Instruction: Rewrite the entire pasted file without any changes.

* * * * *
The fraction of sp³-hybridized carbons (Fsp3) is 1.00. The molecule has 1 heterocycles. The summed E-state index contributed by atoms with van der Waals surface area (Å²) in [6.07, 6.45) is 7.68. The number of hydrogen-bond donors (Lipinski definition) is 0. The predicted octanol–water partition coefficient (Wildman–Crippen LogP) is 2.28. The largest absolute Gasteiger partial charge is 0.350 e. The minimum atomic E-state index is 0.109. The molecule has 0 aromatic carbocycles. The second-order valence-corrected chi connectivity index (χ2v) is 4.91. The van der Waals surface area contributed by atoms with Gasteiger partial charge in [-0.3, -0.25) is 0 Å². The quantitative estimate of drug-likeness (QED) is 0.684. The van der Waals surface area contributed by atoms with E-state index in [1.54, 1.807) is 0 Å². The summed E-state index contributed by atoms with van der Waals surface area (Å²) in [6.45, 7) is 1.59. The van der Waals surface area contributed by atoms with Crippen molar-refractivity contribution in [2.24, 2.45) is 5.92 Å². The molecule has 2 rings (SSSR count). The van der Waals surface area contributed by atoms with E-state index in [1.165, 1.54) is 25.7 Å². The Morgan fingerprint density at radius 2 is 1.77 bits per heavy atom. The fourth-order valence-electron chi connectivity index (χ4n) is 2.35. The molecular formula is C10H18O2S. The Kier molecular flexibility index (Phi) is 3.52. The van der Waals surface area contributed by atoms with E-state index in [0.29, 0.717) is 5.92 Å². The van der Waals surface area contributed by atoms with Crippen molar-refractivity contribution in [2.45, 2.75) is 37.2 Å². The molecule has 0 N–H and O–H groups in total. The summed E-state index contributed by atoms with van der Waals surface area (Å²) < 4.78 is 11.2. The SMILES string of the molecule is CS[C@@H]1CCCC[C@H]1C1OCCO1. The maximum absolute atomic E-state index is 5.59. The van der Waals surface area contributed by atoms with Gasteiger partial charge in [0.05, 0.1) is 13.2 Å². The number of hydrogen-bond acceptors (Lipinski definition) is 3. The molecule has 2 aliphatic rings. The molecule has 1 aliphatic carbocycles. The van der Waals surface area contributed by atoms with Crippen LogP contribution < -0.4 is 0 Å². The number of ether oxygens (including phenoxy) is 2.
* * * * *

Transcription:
The fraction of sp³-hybridized carbons (Fsp3) is 1.00. The molecule has 1 heterocycles. The summed E-state index contributed by atoms with van der Waals surface area (Å²) in [6.07, 6.45) is 7.68. The number of hydrogen-bond donors (Lipinski definition) is 0. The predicted octanol–water partition coefficient (Wildman–Crippen LogP) is 2.28. The largest absolute Gasteiger partial charge is 0.350 e. The minimum atomic E-state index is 0.109. The molecule has 0 aromatic carbocycles. The second-order valence-corrected chi connectivity index (χ2v) is 4.91. The van der Waals surface area contributed by atoms with Gasteiger partial charge in [-0.3, -0.25) is 0 Å². The quantitative estimate of drug-likeness (QED) is 0.684. The van der Waals surface area contributed by atoms with E-state index in [1.54, 1.807) is 0 Å². The summed E-state index contributed by atoms with van der Waals surface area (Å²) in [6.45, 7) is 1.59. The van der Waals surface area contributed by atoms with Crippen molar-refractivity contribution in [2.24, 2.45) is 5.92 Å². The molecule has 2 rings (SSSR count). The van der Waals surface area contributed by atoms with E-state index in [1.165, 1.54) is 25.7 Å². The Morgan fingerprint density at radius 2 is 1.77 bits per heavy atom. The fourth-order valence-electron chi connectivity index (χ4n) is 2.35. The molecular formula is C10H18O2S. The Kier molecular flexibility index (Phi) is 3.52. The van der Waals surface area contributed by atoms with E-state index in [0.29, 0.717) is 5.92 Å². The van der Waals surface area contributed by atoms with Crippen molar-refractivity contribution in [2.45, 2.75) is 37.2 Å². The molecule has 0 N–H and O–H groups in total. The summed E-state index contributed by atoms with van der Waals surface area (Å²) < 4.78 is 11.2. The SMILES string of the molecule is CS[C@@H]1CCCC[C@H]1C1OCCO1. The maximum absolute atomic E-state index is 5.59. The van der Waals surface area contributed by atoms with Gasteiger partial charge in [0.05, 0.1) is 13.2 Å². The number of hydrogen-bond acceptors (Lipinski definition) is 3. The molecule has 2 aliphatic rings. The molecule has 1 aliphatic carbocycles. The van der Waals surface area contributed by atoms with Crippen LogP contribution < -0.4 is 0 Å². The number of ether oxygens (including phenoxy) is 2.